MISSISSAUGA, ON, May 22, 2013 /CNW/ - The brutal reality of children
working in mining in the Democratic Republic of Congo (DRC) is the
focus of a new report by World Vision, released today. Child Miners Speak offers insight into the dirty, dangerous and degrading lives of more
than 50 children working at an artisanal copper and cobalt mine in the
country's Katanga province. Today, the development agency also released
the supporting resource Five Things You Need to Know About Children and Mining.
"We wanted to hear first-hand from children and their parents about why
they work in the mines and what it's doing to them—physically,
mentally, emotionally," says Bob Kisulya, National Director, World
Vision DRC. "This research is helping us to understand how the DRC
governments and the international community can support these families
and find solutions to child labour in mining."
Dangers of Mining
Mining is one of the worst forms of child labour. Artisanal miners use
their hands and tools to collect raw material, extract metal and sell
it through informal channels. The heavy work can permanently damage a
growing child's bones and muscles. Minerals mined are often hazardous
and exposure to uranium and mercury can have profound health effects.
Falling down open mine shafts, being trapped or injured by collapsing
tunnels, or drowning while mining underwater are all serious threats.
"Since working here, I have problems with my skin, body pains, and pain
in my eyes," said Jean, an eight-year old who works alongside his
mother at the mine where World Vision's research took place.
"I am collecting blocks with green colour for my mother… [When I grow
up] I want to be a tailor," said Dorcas, a six-year old who mines for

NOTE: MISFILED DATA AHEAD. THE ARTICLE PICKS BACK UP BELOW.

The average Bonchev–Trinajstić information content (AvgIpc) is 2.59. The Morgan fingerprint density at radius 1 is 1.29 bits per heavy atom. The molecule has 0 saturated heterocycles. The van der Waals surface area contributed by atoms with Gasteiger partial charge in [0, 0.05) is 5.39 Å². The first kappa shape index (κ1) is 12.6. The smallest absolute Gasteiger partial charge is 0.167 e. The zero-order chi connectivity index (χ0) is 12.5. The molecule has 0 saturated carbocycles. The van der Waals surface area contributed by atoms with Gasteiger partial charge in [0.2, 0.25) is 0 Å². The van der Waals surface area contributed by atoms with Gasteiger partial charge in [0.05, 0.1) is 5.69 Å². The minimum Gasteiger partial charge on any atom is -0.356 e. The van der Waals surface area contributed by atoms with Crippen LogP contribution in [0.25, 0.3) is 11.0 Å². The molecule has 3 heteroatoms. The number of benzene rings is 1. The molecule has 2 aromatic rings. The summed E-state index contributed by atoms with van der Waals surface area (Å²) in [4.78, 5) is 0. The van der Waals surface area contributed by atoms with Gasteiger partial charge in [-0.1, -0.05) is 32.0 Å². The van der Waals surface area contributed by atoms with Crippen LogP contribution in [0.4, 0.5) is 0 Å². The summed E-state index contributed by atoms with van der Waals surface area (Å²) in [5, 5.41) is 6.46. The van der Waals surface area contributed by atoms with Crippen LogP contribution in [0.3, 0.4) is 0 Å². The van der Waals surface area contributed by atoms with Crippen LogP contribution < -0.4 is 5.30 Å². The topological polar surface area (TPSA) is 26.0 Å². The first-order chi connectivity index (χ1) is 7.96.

copper and cobalt with her mother and six siblings.
Of the children interviewed by World Vision at the mine site in DRC:
19 per cent of the children said they had seen a child die on an
artisanal mining site.
87 per cent experienced body pain and many had been injured.
67 per cent of the children experienced frequent or persistent coughing.
Several girls reported experiencing genital infections after working
waist-deep in acidic water.
"This is not the childhood Canadians know, with no time to play, nap or
enjoy a family vacation. This type of hard labour is robbing children
of their childhood," says report co-author Harry Kits, Senior Policy
Advisor for Economic Justice, World Vision Canada.
World Vision's experience in Katanga echoes the warnings from the International Labour Organization about child health impacts of mining:
Children absorb and retain heavy metals in the brain more easily.
Children's enzyme systems are still developing so are less able to
detoxify hazardous substances.
Children breathe faster and more deeply, so can inhale more airborne
pathogens and dusts.
Children dehydrate more easily due to their larger skin surface and
because of their faster breathing.
As part of its Help Wanted: End Child Slavery campaign, World Vision has released Child Miners Speak to prompt wider discussions and attention to the issue. The agency has
operated in the DRC since 1984 and currently nearly half of the
communities in its program areas have artisanal mining nearby.
Photos of child miners in DRC
Five Things You Need to Know About Children and Mining resource
A Tale of Two Children case study of two children
World Vision is a Christian relief, development and advocacy
organization dedicated to working with children, families and
communities to overcome poverty and injustice. World Vision serves all
people regardless of religion, race, ethnicity or gender. Visit our
News Centre at worldvision.ca
SOURCE: World Vision Canada
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